v. 15a: "Then he presented the people's offering" - Notice the order of these offerings. The adverb "Then" refers back to vv. 8-14, where by Moses' command, Aaron made all five types of offerings as his own personal atonement to God before he was worthy to act on behalf of the people. As one commentator remarked, "We must first deal with our own sins before we can completely dedicate ourselves to the Lord." -Warren Wiersbe.
v. 15b: "and took the goat of the sin offering which was for the people, and slaughtered it and offered it for sin, like the first" - As mentioned above, the purpose of the sin offering was to atone for unintentional sins-i.e., violations of commandments-in this instance it represented a cleansing of the entire nation of Israel; and as burnt offering, it also symbolized a complete self-surrender of all the people to God.
v. 16: "He also presented the burnt offering, and offered it according to the ordinance" - According to 9:2, the offering was a bull calf and male lamb without blemish, and Aaron offered it "according to the ordinance" (Lev. 1). What's readily apparent here is that Aaron has learned his lesson well from the golden calf episode (i.e., fortunate to be alive) and is performing the offerings with precision. Again, this offering reemphasizes the nation's unqualified surrender to the Lord as their God.
v. 17: "Next he presented the grain offering, and filled his hand with some of it and offered it up in smoke on the altar, besides the burnt offering of the morning" - You'll recall that this offering consisted of fine flour, mixed with oil and frankincense. It represented the work of the hands and symbolized thanksgiving for God's provision. Notice the handful burnt on the altar, with the smoke arising as a pleasing aroma to the Lord.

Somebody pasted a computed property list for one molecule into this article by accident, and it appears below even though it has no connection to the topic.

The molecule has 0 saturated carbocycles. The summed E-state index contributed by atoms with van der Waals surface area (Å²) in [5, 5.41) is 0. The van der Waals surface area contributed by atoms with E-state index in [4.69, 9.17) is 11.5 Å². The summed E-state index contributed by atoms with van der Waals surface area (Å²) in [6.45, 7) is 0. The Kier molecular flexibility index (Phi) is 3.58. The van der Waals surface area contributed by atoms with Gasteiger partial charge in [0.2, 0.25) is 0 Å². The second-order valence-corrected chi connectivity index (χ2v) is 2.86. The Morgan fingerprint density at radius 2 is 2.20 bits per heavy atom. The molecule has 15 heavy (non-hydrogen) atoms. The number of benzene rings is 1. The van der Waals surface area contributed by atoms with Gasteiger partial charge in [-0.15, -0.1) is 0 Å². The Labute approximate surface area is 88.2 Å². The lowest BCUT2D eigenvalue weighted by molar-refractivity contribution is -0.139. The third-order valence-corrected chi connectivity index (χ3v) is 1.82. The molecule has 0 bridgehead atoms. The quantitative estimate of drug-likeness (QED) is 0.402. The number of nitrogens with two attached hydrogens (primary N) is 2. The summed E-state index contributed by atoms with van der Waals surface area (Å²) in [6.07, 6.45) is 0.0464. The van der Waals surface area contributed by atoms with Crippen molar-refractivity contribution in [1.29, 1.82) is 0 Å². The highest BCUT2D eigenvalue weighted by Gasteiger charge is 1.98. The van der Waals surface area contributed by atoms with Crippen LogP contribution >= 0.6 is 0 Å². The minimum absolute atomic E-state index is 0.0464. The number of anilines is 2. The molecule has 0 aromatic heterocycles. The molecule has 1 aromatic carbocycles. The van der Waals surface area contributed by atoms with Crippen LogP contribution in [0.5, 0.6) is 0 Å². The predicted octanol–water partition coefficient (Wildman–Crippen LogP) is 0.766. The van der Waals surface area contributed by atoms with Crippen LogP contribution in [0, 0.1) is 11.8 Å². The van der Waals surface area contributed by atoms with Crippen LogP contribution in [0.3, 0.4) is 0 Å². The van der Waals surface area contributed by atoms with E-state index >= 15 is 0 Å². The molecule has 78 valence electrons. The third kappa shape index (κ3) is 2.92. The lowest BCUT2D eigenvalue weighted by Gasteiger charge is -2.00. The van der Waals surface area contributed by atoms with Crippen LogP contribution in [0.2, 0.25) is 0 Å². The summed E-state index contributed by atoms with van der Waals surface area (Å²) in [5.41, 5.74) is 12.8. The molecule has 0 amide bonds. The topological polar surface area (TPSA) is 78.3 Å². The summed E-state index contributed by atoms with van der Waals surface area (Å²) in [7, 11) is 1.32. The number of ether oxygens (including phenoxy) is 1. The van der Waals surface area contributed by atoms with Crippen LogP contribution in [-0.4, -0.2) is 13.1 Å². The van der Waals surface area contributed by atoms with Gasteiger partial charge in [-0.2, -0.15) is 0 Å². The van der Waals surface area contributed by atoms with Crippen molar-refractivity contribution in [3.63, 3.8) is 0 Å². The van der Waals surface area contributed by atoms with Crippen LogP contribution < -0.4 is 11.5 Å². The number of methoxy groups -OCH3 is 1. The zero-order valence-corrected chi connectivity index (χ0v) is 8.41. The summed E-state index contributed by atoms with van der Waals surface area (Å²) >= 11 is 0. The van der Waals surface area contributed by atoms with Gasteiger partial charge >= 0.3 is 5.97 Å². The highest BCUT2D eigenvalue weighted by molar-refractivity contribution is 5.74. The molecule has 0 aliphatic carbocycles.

Read Lev. 9:18-21 - HE OFFERED THEM UP IN THE SMOKE ON THE ALTAR
18 Then he slaughtered the ox and the ram, the sacrifice of peace offerings which was for the people; and Aaron's sons brought the blood to him, and he sprinkled it around on the altar. 19 As for the portions of fat from the ox and from the ram, the fat tail, the fat covering, the kidneys, and the lobe of the liver, 20 they now placed the portions of fat on the breasts; and he offered them up in smoke on the altar. 21 But the breasts and the right thigh Aaron presented as a wave offering before the LORD, just as Moses had commanded.
v. 18a: "Then he slaughtered the ox and the ram, the sacrifice of peace offerings which was for the people" - You'll recall that the peace offering is in the nature of a fellowship meal between those offering, the priests, and God, and symbolized being at peace with God. The text doesn't reveal how it was shared-obviously not with several million people.
v. 18b: "and Aaron's sons brought the blood to him, and he sprinkled it around on the altar" - Notice that the blood was separated and sprinkled-seven times-around the altar, which was a core part of the ritual. The blood represents the life and ultimately points to the shed blood of Jesus Christ on the cross.
vv. 19-20: "As for the portions of fat from the ox and from the ram, the fat tail, the fat covering, the kidneys, and the lobe of the liver, 20 they now placed the portions of fat on the breasts; and he offered them up in smoke on the altar" - You'll recall from last week that the fatty portions, along with the liver and kidneys, represented the choicest parts of the animal and were reserved to God as the One most worthy of honor. Notice that it was to be burned and "offered up"-placed on the altar where previous offerings were still smoldering. Remember this detail for future reference.